This question is essentially a duplicate of Gibbs Paradox - why should the change in entropy be zero?. The question concerns the following situation: I have some gas of identical particles and they are in a box which has been partitioned into two halves by a removable divider. Now the question is "If I remove the divider, why should the change in entropy be 0?" The standard answer is given in the above-linked-to question. The main idea of the answer is that the particles are supposed to be considered indistinguishible. If you treat the particles this way, you find that there is no change in entropy when the partition is removed.
I understand this answer, and I suppose it should work for identical atoms, but you can easily imagine a situation where you have a collection of objects which are distinguishible, say some nanoparticles with differing numbers of constituent atoms.
Furthermore, you should be able to treat a gas of identical particles as classical distinguishable bodies, and still get the right answer from statistical mechanics. I would say this is a good check of understanding of statistical mechanics.
If this isn't enough motivation to come up with an alternate resolution to the paradox, consider this paradox, which requires essentially the same resolution that the gibbs paradox does: Imagine two systems initially in thermal contact and in thermal equilibrium. Now suppose they are separated. Here we might think the entropy will decrease in this process because in the initial configuration the energy of both systems were allowed to change as long as their sum remained constant. After separation, the systems' energies are fixed at some value. Clearly the set of final states is a subset of the set of initial states, so the entropy has decreased. This is the analogy of the gibbs paradox where instead of the systems exchanging particle number, they are exchanging energy. I would expect it to have essentially the same resolution.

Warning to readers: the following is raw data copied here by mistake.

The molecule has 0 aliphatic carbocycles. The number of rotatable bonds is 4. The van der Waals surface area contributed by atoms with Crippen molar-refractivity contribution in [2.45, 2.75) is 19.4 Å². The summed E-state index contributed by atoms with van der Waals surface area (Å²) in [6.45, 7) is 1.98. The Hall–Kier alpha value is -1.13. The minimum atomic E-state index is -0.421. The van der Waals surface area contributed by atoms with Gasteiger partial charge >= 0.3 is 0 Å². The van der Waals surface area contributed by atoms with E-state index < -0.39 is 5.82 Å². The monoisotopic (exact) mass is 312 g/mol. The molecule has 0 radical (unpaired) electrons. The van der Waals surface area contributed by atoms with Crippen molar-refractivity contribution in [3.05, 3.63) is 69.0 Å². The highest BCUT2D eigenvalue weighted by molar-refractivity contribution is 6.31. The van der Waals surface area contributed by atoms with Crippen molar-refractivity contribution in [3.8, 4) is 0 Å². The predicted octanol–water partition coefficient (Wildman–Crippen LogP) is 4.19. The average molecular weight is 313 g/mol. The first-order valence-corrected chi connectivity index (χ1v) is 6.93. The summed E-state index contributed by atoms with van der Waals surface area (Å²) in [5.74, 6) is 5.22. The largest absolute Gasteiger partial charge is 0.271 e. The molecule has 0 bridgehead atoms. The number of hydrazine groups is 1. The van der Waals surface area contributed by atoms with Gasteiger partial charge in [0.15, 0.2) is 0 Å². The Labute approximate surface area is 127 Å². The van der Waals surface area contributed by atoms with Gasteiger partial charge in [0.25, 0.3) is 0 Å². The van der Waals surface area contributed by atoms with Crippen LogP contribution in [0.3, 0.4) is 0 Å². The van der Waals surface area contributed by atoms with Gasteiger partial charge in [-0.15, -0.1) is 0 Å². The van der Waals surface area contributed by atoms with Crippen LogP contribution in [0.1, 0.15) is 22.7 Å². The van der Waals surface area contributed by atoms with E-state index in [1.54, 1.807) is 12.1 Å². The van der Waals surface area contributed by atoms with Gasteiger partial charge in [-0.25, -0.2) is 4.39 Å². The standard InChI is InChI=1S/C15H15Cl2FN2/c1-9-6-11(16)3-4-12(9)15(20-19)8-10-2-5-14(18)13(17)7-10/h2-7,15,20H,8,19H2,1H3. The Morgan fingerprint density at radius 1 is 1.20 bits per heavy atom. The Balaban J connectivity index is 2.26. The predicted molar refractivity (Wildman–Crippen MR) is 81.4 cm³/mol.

So my question is, "Why should the change in entropy be zero, even in the particles are distinguishible?"